Nodules can cause symptoms depending on their size. Patients may experience a sensation of needing to clear their throat, or have difficulty swallowing. Sore throat and voice changes can also occur. There are several other reasons to have these symptoms, and only your doctor can tell for sure if these symptoms are caused by the thyroid.
Some patients may have only one nodule, or there can be multiple nodules. In general, the more nodules that are present, the more likely it is that the nodules are not cancerous. If the thyroid is enlarged and multiple nodules are present, this is termed a thyroid goiter. Once nodules are present on both sides, patients are more likely to develop symptoms of ‘compression’ with difficulty swallowing and pressure on their trachea (windpipe).
Diagnosis and treatment of thyroid nodules
Once a nodule is found, either noticed by the patient themselves or by a doctor, an ultrasound is usually ordered. This is the most sensitive test for the thyroid and can determine the size and number of nodules. Ultrasound can also determine if there are any suspicious characteristics of the nodule which will let us know if there is a possibility of cancer. If a nodule is larger than 1 centimeter, a biopsy is recommended to determine the risk of cancer within the nodule. This is in the form of a fine needle biopsy. Ultrasound will guide the small biopsy needle into the most suspicious area of the growth. This is a procedure that is done in an office or outpatient setting. Most commonly, an endocrinologist, radiologist, or surgeon will perform this procedure. This takes around 15-20 minutes for the actual biopsy, and most patients have only mild discomfort.
The results of the biopsy generally fall into one of four categories.
- Benign: The majority of nodules are benign, meaning no cancer. These nodules can be observed with routine ultrasound, but if they enlarged, a repeat biopsy or surgery may be indicated.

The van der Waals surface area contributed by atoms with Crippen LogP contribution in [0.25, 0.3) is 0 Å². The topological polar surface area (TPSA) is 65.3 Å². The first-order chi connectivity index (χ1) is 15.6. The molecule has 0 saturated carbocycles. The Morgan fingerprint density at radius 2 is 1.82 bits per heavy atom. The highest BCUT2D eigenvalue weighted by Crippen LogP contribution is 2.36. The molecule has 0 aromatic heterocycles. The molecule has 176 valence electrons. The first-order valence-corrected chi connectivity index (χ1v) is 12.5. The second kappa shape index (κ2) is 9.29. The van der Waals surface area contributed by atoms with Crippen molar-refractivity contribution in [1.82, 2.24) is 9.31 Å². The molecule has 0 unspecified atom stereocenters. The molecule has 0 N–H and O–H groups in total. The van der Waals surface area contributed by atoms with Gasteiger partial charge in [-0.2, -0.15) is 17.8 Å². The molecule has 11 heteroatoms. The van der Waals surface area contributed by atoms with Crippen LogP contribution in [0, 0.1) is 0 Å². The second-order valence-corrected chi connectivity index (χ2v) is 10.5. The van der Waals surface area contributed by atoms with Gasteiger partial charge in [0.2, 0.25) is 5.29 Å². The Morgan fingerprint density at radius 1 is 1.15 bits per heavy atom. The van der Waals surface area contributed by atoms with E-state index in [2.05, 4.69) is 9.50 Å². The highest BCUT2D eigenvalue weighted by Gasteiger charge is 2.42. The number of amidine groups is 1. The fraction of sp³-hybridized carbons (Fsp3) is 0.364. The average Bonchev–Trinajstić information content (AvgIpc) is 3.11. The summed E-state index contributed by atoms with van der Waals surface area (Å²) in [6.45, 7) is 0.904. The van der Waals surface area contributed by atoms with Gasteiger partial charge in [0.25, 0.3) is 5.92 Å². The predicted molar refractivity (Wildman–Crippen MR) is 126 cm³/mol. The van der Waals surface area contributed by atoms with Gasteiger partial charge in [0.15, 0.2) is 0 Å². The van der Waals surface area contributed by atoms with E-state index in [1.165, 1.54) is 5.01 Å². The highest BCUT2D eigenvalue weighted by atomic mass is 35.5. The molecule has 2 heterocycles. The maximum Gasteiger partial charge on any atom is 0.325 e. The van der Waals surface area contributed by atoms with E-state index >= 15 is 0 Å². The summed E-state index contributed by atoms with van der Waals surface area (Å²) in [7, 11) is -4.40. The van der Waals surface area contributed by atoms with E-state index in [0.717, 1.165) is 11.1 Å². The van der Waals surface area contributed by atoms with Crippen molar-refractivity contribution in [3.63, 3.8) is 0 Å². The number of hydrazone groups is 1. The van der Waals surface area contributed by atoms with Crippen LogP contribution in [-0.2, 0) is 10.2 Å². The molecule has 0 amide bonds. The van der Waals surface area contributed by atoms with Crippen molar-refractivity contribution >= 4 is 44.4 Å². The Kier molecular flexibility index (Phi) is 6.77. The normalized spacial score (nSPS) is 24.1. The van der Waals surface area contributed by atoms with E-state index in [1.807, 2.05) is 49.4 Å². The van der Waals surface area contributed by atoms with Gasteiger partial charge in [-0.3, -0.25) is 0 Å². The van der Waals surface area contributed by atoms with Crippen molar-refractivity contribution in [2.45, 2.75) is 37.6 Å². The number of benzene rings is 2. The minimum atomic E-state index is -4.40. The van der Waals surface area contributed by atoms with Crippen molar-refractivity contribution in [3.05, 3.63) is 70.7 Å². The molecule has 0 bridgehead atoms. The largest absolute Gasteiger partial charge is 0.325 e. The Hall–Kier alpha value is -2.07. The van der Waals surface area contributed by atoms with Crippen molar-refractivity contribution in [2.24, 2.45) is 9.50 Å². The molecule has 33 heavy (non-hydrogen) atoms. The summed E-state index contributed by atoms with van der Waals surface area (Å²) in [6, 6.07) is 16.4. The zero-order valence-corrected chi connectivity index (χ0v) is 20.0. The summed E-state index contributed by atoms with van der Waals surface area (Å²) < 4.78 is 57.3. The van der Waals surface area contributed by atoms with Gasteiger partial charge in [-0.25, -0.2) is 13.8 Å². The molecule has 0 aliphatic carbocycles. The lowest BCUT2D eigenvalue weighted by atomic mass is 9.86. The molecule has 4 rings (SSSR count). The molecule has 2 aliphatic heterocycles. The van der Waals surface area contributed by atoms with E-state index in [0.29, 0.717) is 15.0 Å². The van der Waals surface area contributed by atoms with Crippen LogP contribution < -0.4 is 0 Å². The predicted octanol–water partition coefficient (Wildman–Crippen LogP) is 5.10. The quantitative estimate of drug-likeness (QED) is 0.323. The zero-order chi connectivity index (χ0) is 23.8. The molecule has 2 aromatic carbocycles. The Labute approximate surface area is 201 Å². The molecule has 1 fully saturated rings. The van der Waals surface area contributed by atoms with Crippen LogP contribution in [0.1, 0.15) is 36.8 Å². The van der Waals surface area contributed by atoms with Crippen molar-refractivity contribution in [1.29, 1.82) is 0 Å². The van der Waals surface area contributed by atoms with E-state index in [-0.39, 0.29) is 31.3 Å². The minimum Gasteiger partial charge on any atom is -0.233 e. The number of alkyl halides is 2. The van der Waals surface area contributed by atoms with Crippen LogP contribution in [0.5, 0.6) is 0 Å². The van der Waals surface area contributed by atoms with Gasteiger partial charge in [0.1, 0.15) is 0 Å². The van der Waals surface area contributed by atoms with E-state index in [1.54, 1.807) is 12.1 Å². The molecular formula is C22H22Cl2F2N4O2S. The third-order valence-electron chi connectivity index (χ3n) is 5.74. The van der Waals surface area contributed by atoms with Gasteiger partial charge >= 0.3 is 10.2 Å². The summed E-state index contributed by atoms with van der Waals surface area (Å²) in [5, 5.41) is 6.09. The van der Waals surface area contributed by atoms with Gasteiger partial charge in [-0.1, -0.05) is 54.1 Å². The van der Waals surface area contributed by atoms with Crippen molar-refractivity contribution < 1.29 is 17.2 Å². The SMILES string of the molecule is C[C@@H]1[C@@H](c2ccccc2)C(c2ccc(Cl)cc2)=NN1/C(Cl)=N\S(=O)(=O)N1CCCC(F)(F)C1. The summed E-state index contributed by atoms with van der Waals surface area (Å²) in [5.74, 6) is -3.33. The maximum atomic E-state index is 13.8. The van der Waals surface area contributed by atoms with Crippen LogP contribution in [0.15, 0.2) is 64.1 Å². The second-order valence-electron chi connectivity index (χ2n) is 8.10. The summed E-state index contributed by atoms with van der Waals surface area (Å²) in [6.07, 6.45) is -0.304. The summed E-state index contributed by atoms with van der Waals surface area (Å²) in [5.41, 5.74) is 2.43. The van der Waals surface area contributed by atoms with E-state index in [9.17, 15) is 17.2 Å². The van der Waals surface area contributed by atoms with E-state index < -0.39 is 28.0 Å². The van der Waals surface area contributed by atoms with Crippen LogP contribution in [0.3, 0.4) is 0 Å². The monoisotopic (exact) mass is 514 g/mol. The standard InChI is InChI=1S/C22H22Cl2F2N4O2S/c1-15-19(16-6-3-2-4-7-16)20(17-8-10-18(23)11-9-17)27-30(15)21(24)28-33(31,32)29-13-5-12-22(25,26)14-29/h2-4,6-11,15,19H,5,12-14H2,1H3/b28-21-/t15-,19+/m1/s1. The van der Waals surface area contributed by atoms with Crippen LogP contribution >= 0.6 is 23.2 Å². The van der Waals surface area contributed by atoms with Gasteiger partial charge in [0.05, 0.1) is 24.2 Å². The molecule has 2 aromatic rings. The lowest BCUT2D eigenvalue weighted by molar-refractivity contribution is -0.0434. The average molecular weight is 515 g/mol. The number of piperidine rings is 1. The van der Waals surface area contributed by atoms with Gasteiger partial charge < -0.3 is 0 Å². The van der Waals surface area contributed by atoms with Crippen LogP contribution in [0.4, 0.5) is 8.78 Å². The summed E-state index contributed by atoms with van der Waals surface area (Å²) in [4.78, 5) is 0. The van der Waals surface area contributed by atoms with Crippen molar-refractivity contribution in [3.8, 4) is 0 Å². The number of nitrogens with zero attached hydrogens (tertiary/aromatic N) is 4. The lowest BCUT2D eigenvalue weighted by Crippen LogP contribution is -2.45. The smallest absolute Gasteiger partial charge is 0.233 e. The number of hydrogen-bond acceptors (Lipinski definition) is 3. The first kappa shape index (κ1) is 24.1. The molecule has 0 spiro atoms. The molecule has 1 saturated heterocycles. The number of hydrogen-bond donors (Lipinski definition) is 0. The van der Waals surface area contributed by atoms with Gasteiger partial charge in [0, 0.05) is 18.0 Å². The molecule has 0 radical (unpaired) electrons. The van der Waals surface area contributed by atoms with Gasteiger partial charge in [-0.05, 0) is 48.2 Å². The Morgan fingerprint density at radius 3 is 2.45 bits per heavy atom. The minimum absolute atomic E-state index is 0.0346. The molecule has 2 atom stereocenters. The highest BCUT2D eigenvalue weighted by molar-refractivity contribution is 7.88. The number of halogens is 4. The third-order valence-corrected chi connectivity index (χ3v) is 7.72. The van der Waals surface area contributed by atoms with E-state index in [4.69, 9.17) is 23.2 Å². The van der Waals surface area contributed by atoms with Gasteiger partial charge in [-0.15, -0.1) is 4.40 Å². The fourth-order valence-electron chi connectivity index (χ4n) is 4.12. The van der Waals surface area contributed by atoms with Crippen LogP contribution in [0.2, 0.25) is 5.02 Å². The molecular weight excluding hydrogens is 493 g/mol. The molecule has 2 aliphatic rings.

- Malignant: Cancer of the thyroid can usually be determined or strongly suspected based on this biopsy. If cancer is determined, then surgery is needed to remove the thyroid. Thyroid cancer is typically very slow growing, but surgery is usually undertaken fairly swiftly.
- Indeterminate: This is the result when there are too many cells placed closely together, but we can’t tell if there is cancer or not unless we can inspect the capsule of the nodule. This can only be done with the portion of the thyroid containing the nodule removed (with surgery). The concern in this case is that the nodule represents a cancer called Follicular.
- Insufficient: This means that there were not enough cells collected in the biopsy for the pathologist to make a determination of what the lesion is. In this case, typically the biopsy is repeated, or further surveillance can be suggested.
Other tests can be done to evaluate the thyroid. A thyroid scan (aka nuclear medicine or iodine scan) can help determine the source of overactive thyroid. A thyroid scan uses a radioactive tracer and a special camera to measure how much tracer the thyroid gland absorbs from the blood. The tracer can be swallowed or injected. The scan can show the size, shape, and location of the thyroid gland.
Computed Tomography (CT) scans and Magnetic Resonance Imaging (MRI) are also available. These are used mainly in cases of cancer recurrence, and not routinely used. However, many patients are initially found to have a thyroid nodule when a CT or MRI is done for another reason.
Once a nodule has been diagnosed as benign, routine ultrasound is used at 6 or 12 month intervals to see if the nodule is growing. If the thyroid is under-active, nodules are more likely to enlarge. If a nodule enlarges, even though a biopsy was benign, it should be further treated with a second biopsy or surgery to remove it.
- When would surgery be considered?
- Enlarging thyroid nodules
- Nodules suspicious or positive for cancer
- Symptomatic nodules or benign goiter causing symptoms
Surgery for the thyroid –